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GM shares drop to 58-year low, global risks eyed


General Motors Corp shares plunged to their lowest level since 1950 on Thursday as concerns mounted that an industry decline that started in the United States was spreading and a leading forecaster warned global auto demand could "collapse" in 2009.

In this Aug. 17, 2008 file photo, an unsold 2008 Sierra pickup truck sits under the sign at a GMC Truck dealership in the south Denver suburb of Littleton, Colo. General Motors Corp. shares on Thursday, Oct. 9, 2008, plunged to their lowest level since the opening months of the Korean War.

GM shares fell as much as 33 percent to $4.65, driving its market capitalization to its lowest level since 1929, according to California-based Global Financial Data. The stock closed down 31.11 percent at $4.76 on the New York Stock Exchange.

Shares of Ford Motor Co hit a 26-year low, shedding as much as 24 percent. The stock closed down 21.8 percent at $2.08. Shares of major auto parts makers also declined.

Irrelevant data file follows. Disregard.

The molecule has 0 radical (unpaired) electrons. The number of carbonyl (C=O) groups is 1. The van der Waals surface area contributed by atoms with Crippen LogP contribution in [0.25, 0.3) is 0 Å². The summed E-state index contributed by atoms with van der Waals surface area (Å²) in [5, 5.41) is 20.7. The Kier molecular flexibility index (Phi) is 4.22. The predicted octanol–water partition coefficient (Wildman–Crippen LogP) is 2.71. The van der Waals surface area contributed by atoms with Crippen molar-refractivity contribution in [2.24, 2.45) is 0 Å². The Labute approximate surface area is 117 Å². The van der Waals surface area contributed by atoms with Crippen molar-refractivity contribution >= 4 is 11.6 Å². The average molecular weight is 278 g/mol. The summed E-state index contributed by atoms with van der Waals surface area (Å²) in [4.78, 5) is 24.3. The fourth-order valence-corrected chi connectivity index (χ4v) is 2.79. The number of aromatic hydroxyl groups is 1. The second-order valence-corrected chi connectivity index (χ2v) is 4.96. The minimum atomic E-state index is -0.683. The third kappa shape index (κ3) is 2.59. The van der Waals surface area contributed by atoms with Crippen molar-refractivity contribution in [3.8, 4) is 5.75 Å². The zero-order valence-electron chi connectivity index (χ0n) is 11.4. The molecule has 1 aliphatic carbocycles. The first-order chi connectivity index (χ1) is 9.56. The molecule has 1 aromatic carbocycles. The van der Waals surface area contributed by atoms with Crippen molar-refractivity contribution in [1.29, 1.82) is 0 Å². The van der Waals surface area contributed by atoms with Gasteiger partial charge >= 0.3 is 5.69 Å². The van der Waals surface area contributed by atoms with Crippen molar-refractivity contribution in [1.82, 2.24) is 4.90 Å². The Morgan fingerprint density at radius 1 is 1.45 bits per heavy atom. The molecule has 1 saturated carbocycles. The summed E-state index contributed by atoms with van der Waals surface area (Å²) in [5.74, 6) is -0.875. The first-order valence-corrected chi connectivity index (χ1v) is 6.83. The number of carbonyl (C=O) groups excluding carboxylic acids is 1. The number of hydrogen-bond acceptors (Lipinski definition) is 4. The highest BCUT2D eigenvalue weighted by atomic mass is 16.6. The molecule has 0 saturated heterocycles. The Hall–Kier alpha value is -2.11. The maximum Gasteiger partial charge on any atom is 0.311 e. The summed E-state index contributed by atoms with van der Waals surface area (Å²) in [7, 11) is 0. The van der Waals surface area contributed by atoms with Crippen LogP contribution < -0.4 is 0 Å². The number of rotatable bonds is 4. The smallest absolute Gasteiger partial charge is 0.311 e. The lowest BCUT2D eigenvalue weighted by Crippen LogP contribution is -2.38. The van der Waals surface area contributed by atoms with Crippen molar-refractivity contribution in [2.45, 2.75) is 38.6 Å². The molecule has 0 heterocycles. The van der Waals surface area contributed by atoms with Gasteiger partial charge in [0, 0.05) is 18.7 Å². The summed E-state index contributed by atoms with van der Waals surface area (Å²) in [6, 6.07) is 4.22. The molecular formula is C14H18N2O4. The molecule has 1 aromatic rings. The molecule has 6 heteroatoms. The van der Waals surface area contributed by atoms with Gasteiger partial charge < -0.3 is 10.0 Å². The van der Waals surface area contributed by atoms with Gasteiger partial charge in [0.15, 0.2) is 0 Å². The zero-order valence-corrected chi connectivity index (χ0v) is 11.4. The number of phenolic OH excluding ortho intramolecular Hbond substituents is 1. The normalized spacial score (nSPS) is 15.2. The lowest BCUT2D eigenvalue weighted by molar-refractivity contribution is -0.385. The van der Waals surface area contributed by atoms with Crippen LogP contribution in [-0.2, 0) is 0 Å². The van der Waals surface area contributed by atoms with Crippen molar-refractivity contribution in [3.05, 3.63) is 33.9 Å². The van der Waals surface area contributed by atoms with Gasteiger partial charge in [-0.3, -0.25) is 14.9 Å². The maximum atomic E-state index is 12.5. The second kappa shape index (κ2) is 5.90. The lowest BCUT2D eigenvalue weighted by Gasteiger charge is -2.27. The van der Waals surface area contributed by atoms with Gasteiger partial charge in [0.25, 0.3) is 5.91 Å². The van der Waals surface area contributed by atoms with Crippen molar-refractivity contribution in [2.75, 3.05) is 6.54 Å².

At its low, GM's market capitalization stood at $2.6 billion, compared with a market capitalization of about $4 billion in March 1929 before the stock market crash that preceded the Great Depression.

J.D. Power and Associates, a forecaster used by many in the industry to prepare their own outlooks, warned that no region was immune to financial turmoil, which has been hitting mature automotive markets harder than the emerging areas.

Standard & Poor's said on Thursday it could cut GM and Ford's credit ratings deeper into junk, saying that both automakers had enough liquidity through 2008, "but the accelerating deteriorating industry fundamentals will be a serious challenge to liquidity during 2009."

GM's decline accelerated after the S&P warning, and it was one factor that contributed to a sharp slide in the Dow Jones Industrial Average, of which GM is a component.

Mirko Mikelic, a portfolio manager at Fifth Third Asset Management in Grand Rapids, Michigan, said sinking consumer confidence was probably the biggest reason for the decline in GM and Ford shares.

"Outside of the financial sector, there are issues with big ticket, discretionary consumer purchases like vehicles, so yes, auto stocks are absolutely among the most vulnerable," Mikelic said.

US auto sales have fallen nearly 13 percent through the first nine months of 2008 and forecasters expect the worst year for sales since the early 1990s, and further declines in 2009 as the industry buckles under weak consumer demand


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